Gavin and Joe Maloof are so confident Floyd Mayweather Jr. will beat Conor McGregor that they bet $880,000 on it.
And if the Maloof brothers are big winners along with Mayweather on Aug. 26, they are giving the proceeds of their whopping wager to charity.
The wealthy entrepreneurs and former Sacramento Kings owners revealed their extraordinary bet to The Associated Press on Sunday, two days after they placed the wager at the South Point Hotel and Casino in Las Vegas. The bet is thought to be the biggest yet made on the fight, which is expected to be Vegas' biggest spectacle in recent years.
The Maloofs will make a $160,000 profit if Mayweather — a minus-550 favorite Friday — remains unbeaten against McGregor, the UFC champion making his pro boxing debut.
"I know a family that's going to be watching this fight very, very closely," Maloof said with a laugh.
Gavin Maloof told the AP that the family will donate the proceeds to multiple charities in Las Vegas and in Los Angeles, where sister Adrienne Maloof is active in charity work, in the name of Never Too Hungover, their widely distributed hangover prevention drink.
"We have a huge opportunity to help a lot of people in charities, so we decided to do it," Gavin Maloof said. "It's a neat way to enjoy the fight, and it's a fun way to promote our product."
Mayweather and Gavin Maloof are longtime neighbors, living down the street from each other in a tony Las Vegas suburb. Gavin went to a recent workout at Mayweather's gym and emerged with overwhelming confidence that age hasn't eroded the 40-year-old unbeaten champion's skills, even after a two-year layoff.
"So I called my brother, Joe, and said, 'We should put a wager on Floyd, because I don't think he's going to lose,'" Gavin said. "Not to take anything away from Conor. He's good. But I just like Floyd a lot."
The Maloofs spoke to the South Point sportsbook and settled on an $880,000 bet — a number that was initially too big to display properly on a betting ticket. The casino rewrote the bet into two $440,000 tickets that will pay out a total of $1.04 million if Mayweather wins.
The Maloofs are actually going against the betting trends on this potentially one-sided fight. Roughly 95 percent of the tickets and 85 percent of the money has been bet on McGregor in recent weeks, and Vegas sportsbooks likely are hoping many more bettors will follow the Maloofs' lead to offset their extraordinary liability in the event of a shocking upset win by McGregor.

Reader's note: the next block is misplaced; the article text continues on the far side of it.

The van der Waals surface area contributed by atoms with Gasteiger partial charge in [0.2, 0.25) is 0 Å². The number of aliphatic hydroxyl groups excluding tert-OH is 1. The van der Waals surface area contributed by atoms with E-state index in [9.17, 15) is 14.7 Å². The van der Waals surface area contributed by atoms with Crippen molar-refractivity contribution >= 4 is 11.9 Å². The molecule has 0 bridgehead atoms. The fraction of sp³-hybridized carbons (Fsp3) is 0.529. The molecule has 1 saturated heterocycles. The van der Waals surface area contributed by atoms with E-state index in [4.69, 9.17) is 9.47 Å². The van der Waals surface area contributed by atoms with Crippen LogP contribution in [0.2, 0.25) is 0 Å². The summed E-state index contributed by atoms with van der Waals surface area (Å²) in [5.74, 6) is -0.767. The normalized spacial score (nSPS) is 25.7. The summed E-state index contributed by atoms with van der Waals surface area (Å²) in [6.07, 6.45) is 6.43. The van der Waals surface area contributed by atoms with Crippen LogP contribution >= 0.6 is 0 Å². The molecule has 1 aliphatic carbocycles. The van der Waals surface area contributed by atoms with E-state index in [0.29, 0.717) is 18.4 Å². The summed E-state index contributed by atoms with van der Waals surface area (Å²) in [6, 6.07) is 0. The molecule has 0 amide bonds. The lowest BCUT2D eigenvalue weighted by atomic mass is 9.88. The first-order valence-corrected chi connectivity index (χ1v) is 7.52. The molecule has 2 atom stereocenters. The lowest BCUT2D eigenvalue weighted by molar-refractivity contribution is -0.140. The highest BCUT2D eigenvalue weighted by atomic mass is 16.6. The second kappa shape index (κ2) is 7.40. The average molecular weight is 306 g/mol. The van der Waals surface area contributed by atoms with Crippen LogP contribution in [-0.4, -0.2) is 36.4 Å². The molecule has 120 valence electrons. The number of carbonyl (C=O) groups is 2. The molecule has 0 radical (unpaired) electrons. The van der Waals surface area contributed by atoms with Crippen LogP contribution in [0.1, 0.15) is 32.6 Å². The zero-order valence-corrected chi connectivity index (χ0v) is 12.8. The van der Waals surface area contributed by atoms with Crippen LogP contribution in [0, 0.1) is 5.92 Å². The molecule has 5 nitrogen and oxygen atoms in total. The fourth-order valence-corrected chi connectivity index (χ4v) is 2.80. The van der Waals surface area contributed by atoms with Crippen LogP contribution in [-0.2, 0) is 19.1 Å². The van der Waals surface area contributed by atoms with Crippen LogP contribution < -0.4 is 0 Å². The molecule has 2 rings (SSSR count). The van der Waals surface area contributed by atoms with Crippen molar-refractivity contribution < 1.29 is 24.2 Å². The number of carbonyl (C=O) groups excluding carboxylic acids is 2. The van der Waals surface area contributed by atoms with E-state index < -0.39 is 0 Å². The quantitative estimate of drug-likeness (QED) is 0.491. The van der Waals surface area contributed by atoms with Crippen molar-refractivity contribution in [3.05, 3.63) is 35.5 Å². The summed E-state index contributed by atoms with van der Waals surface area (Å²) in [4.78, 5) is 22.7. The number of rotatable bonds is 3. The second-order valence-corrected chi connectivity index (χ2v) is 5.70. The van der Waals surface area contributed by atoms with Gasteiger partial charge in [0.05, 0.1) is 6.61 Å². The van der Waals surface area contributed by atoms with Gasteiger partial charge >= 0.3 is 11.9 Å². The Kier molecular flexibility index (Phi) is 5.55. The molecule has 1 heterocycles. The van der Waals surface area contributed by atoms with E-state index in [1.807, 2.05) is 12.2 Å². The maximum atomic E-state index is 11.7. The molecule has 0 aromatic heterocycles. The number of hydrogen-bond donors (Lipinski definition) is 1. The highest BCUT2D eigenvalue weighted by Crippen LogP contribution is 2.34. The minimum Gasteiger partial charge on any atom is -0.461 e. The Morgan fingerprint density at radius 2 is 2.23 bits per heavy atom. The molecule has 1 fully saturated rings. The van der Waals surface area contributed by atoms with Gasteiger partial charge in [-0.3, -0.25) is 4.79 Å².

Gavin has attended Mayweather's last dozen fights in person and watched everything the champion has ever done, so he feels confident in his bet. Yet he also sees how an upset could happen — which only makes it more exciting.
"Floyd is the greatest counterpuncher that probably ever lived," Maloof said. "I know Conor is a great puncher, and I'm not taking anything away from the UFC. Conor is probably going to be the aggressor. Floyd will wait until he punches. You have a guy switching sports, and that's not easy, and then you're taking on the greatest boxer of all time. Now on the reverse side, you have Conor who's much younger, and maybe that will affect Floyd. It's a good fight."
The brothers conceived the bet purely for the gambling thrill of it, but quickly realized they could make it even more important. They decided to select several charities to distribute their profits to charity on behalf of Never Too Hungover.
The Maloofs sold the Kings to Vivek Ranadive in 2013 for $534 million, an NBA record at the time. The brothers will be near the ring at T-Mobile Arena on Aug. 26 to see whether their big bet pays off.
"It should be a great event for everybody," Gavin Maloof said. "We'll be able to do a lot of good things."
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